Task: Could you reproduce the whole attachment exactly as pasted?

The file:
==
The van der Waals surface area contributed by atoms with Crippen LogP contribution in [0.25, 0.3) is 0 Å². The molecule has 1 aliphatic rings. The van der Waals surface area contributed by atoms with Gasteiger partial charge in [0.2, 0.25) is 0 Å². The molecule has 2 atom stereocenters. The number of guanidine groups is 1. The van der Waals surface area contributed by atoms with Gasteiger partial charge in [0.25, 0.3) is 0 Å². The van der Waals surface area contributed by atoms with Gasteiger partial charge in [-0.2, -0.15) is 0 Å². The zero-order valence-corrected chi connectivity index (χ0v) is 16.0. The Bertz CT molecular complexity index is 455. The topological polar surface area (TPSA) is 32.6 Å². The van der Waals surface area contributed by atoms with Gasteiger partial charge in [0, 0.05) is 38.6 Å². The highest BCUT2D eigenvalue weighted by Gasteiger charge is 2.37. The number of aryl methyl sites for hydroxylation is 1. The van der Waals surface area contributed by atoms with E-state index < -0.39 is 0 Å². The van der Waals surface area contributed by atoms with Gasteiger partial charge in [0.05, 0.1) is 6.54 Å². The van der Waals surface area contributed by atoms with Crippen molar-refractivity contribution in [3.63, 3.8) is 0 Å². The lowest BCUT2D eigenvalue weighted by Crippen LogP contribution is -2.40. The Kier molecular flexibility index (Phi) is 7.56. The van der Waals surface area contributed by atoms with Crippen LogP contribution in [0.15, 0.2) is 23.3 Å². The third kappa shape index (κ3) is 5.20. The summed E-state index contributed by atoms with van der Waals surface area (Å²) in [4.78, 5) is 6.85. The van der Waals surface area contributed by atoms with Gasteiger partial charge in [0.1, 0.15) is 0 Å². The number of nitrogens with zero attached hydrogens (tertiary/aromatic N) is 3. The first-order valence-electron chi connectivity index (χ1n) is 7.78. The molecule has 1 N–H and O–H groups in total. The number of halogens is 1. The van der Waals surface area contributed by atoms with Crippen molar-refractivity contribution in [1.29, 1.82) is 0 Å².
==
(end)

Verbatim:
The van der Waals surface area contributed by atoms with Crippen LogP contribution in [0.25, 0.3) is 0 Å². The molecule has 1 aliphatic rings. The van der Waals surface area contributed by atoms with Gasteiger partial charge in [0.2, 0.25) is 0 Å². The molecule has 2 atom stereocenters. The number of guanidine groups is 1. The van der Waals surface area contributed by atoms with Gasteiger partial charge in [0.25, 0.3) is 0 Å². The van der Waals surface area contributed by atoms with Gasteiger partial charge in [-0.2, -0.15) is 0 Å². The zero-order valence-corrected chi connectivity index (χ0v) is 16.0. The Bertz CT molecular complexity index is 455. The topological polar surface area (TPSA) is 32.6 Å². The van der Waals surface area contributed by atoms with Gasteiger partial charge in [0, 0.05) is 38.6 Å². The highest BCUT2D eigenvalue weighted by Gasteiger charge is 2.37. The number of aryl methyl sites for hydroxylation is 1. The van der Waals surface area contributed by atoms with E-state index < -0.39 is 0 Å². The van der Waals surface area contributed by atoms with Gasteiger partial charge in [0.05, 0.1) is 6.54 Å². The van der Waals surface area contributed by atoms with Crippen molar-refractivity contribution in [3.63, 3.8) is 0 Å². The lowest BCUT2D eigenvalue weighted by Crippen LogP contribution is -2.40. The Kier molecular flexibility index (Phi) is 7.56. The van der Waals surface area contributed by atoms with Crippen LogP contribution in [0.15, 0.2) is 23.3 Å². The third kappa shape index (κ3) is 5.20. The summed E-state index contributed by atoms with van der Waals surface area (Å²) in [4.78, 5) is 6.85. The van der Waals surface area contributed by atoms with Gasteiger partial charge in [0.1, 0.15) is 0 Å². The number of nitrogens with zero attached hydrogens (tertiary/aromatic N) is 3. The first-order valence-electron chi connectivity index (χ1n) is 7.78. The molecule has 1 N–H and O–H groups in total. The number of halogens is 1. The van der Waals surface area contributed by atoms with Crippen molar-refractivity contribution in [1.29, 1.82) is 0 Å².